DOT/NHTSA CPL Document
[Federal Register: May 4, 2001 (Volume 66,
From the Federal Register Online via GPO Access [wais.access.gpo.gov][DOCID:fr04my01-164]
DEPARTMENT OF TRANSPORTATION
National Highway Traffic Safety Administration
[Docket No. NHTSA-2001-9324]
Programs; Conforming Products List of Screening Devices To Measure
Alcohol in Bodily Fluids
AGENCY: National Highway Traffic Safety Administration, DOT.
SUMMARY: This notice amends the Conforming Products List (CPL) of
devices that conform to the Model Specifications for Screening Devices that
Measure Alcohol in Bodily Fluids (59 FR 39382).
EFFECTIVE DATE: May 4, 2001.
FOR FURTHER INFORMATION CONTACT: Dr. James F. Frank, Office of
Research and Traffic Records, Research and Evaluation Division (NTS-31),
National Highway Traffic Safety Administration, 400 Seventh Street, SW.,
Washington, DC 20590; Telephone: (202) 366-5593.
SUPPLEMENTARY INFORMATION: On
August 2, 1994, Model Specifications for Screening Devices to Measure
Alcohol in Bodily Fluids were published in the Federal Register (59 FR
39382). In these model specifications, NHTSA recognized industry efforts to
develop new technologies. These specifications established performance
criteria and methods for testing alcohol screening devices using either
breath or other bodily fluids to measure alcohol content. NHTSA established
these specifications to support State laws that target youthful offenders
(i.e.,"zero tolerance" laws) and the Department of Transportation's
workplace alcohol testing program. NHTSA published its first CPL for
screening devices on December 2, 1994 (59 FR 61923; with a correction in 59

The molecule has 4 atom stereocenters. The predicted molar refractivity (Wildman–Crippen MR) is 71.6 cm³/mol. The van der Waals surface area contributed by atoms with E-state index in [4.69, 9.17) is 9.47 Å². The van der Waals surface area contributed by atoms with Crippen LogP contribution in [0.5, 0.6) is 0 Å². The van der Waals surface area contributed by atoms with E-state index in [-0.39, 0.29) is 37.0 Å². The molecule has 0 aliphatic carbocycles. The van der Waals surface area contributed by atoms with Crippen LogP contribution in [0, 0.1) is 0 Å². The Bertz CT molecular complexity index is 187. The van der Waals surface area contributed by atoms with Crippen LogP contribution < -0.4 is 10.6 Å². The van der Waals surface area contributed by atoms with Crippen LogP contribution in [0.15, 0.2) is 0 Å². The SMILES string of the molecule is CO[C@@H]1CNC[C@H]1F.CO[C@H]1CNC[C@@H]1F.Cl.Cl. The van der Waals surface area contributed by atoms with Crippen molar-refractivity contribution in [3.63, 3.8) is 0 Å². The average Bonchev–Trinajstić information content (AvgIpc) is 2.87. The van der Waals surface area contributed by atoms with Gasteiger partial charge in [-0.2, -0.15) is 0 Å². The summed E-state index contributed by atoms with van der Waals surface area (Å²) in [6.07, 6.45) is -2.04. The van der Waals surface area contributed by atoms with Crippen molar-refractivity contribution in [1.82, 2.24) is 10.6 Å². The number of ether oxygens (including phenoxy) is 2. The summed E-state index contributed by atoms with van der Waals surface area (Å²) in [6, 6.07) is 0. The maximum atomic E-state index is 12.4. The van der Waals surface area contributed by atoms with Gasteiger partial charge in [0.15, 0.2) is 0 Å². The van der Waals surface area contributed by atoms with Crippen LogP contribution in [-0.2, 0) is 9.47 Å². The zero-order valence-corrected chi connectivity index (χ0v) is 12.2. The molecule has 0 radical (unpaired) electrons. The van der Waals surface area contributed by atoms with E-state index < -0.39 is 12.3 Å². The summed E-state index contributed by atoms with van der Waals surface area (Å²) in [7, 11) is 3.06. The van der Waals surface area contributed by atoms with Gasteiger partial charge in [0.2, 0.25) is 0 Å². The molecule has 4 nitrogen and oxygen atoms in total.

FR 65128). Five devices were on that first list.
On August 15, 1995, NHTSA amended its CPL
of screening devices to measure alcohol in bodily fluids in the Federal
Register (60 FR 42214) by adding two additional devices to the list, thereby
bringing the approved list to seven devices.
Since the publication of that list, five additional devices have been
evaluated at the Volpe National Transportation Systems Center in Cambridge,
MA and found to conform to the model specifications. Accordingly, these five
devices, listed in alphabetical order, are being added to the CPL.
The first new listing is the
alcohol disposable breath alcohol tubes
manufactured by Akers Laboratories, Inc., of Thorofare, NJ. These are
disposable tubes that use a potassium dichromate color change to indicate
whether the BAC of a breath sample is above the 0.02 threshold. These
devices passed all requirements of the model specifications except when read
under sodium vapor lighting conditions. Hence, they are approved for use
except under sodium vapor lighting conditions, and the manufacturer's
package insert specifies this limitation.
The second new listing is the Alco Check
9000 manufactured by Alco Check International of Hudsonville, MI. This
device differs from the Alco Check 3000 D.O.T. and the Alco Screen 3000 (the
same device sold under two different names) in that it allows for the
storage and retrieval of test data by use of an added memory chip. As the
Alco Check 3000 D.O.T. and the Alco Screen 3000 already conform to these
model specifications, and the added memory chip does not change the alcohol
measuring capability of the device, NHTSA did not require the new
Alco Check 9000 to be retested before listing it on this CPL for screening
The third new device on the CPL is the ABI
model CA2000 (a.k.a Alcohawk) Alcohol Breath Indicator manufactured
by HAN International Co. Ltd. of Seoul, Korea. This is an electronic device
with a two-digit numerical display that uses a semi-conductor sensor.
The last two devices are the
"PAS IIIa" and the
"PAS Vr" manufactured by
PAS Systems International, Inc. of Fredericksburg, VA. These are both
electronic devices that use a fuel cell sensor with a two-digit numerical
display. The PAS IIIa and PAS Vr are modifications of two different passive
alcohol sensors made by the same company, but with a disposable mouthpiece
added so that an appropriate deep-lung air sample can be obtained for breath
Two housekeeping items are also addressed
in this notice. First, the company previously listed as STC Diagnostics,
Inc. has changed its name to OraSure Technologies, Inc. and the new CPL
reflects the inclusion of the new company name in addition to the old one.